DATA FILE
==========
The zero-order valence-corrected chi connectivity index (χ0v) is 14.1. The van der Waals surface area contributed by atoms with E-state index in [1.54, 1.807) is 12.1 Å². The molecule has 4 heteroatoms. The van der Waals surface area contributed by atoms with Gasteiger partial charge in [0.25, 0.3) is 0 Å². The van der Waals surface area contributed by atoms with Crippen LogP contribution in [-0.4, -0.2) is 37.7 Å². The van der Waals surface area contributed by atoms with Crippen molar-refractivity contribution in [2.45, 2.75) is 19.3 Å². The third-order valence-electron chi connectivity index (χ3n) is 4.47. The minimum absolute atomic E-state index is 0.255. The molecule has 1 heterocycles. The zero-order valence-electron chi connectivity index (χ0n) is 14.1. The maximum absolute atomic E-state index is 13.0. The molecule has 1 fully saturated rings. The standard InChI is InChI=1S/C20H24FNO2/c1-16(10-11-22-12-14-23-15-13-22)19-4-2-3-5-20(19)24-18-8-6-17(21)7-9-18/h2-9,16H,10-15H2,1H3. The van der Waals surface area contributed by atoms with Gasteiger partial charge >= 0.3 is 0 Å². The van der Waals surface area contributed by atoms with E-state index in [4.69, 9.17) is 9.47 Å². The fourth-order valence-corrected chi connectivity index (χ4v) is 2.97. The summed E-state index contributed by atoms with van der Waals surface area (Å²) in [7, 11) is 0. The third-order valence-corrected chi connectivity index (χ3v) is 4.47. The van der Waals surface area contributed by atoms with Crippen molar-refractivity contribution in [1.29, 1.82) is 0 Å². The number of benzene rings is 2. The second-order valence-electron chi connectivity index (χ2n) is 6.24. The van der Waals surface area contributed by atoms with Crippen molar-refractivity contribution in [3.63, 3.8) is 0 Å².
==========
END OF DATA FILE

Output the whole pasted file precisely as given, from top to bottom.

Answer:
The zero-order valence-corrected chi connectivity index (χ0v) is 14.1. The van der Waals surface area contributed by atoms with E-state index in [1.54, 1.807) is 12.1 Å². The molecule has 4 heteroatoms. The van der Waals surface area contributed by atoms with Gasteiger partial charge in [0.25, 0.3) is 0 Å². The van der Waals surface area contributed by atoms with Crippen LogP contribution in [-0.4, -0.2) is 37.7 Å². The van der Waals surface area contributed by atoms with Crippen molar-refractivity contribution in [2.45, 2.75) is 19.3 Å². The third-order valence-electron chi connectivity index (χ3n) is 4.47. The minimum absolute atomic E-state index is 0.255. The molecule has 1 heterocycles. The zero-order valence-electron chi connectivity index (χ0n) is 14.1. The maximum absolute atomic E-state index is 13.0. The molecule has 1 fully saturated rings. The standard InChI is InChI=1S/C20H24FNO2/c1-16(10-11-22-12-14-23-15-13-22)19-4-2-3-5-20(19)24-18-8-6-17(21)7-9-18/h2-9,16H,10-15H2,1H3. The van der Waals surface area contributed by atoms with Gasteiger partial charge >= 0.3 is 0 Å². The van der Waals surface area contributed by atoms with E-state index in [4.69, 9.17) is 9.47 Å². The fourth-order valence-corrected chi connectivity index (χ4v) is 2.97. The summed E-state index contributed by atoms with van der Waals surface area (Å²) in [7, 11) is 0. The third-order valence-corrected chi connectivity index (χ3v) is 4.47. The van der Waals surface area contributed by atoms with Crippen molar-refractivity contribution in [1.29, 1.82) is 0 Å². The number of benzene rings is 2. The second-order valence-electron chi connectivity index (χ2n) is 6.24. The van der Waals surface area contributed by atoms with Crippen molar-refractivity contribution in [3.63, 3.8) is 0 Å².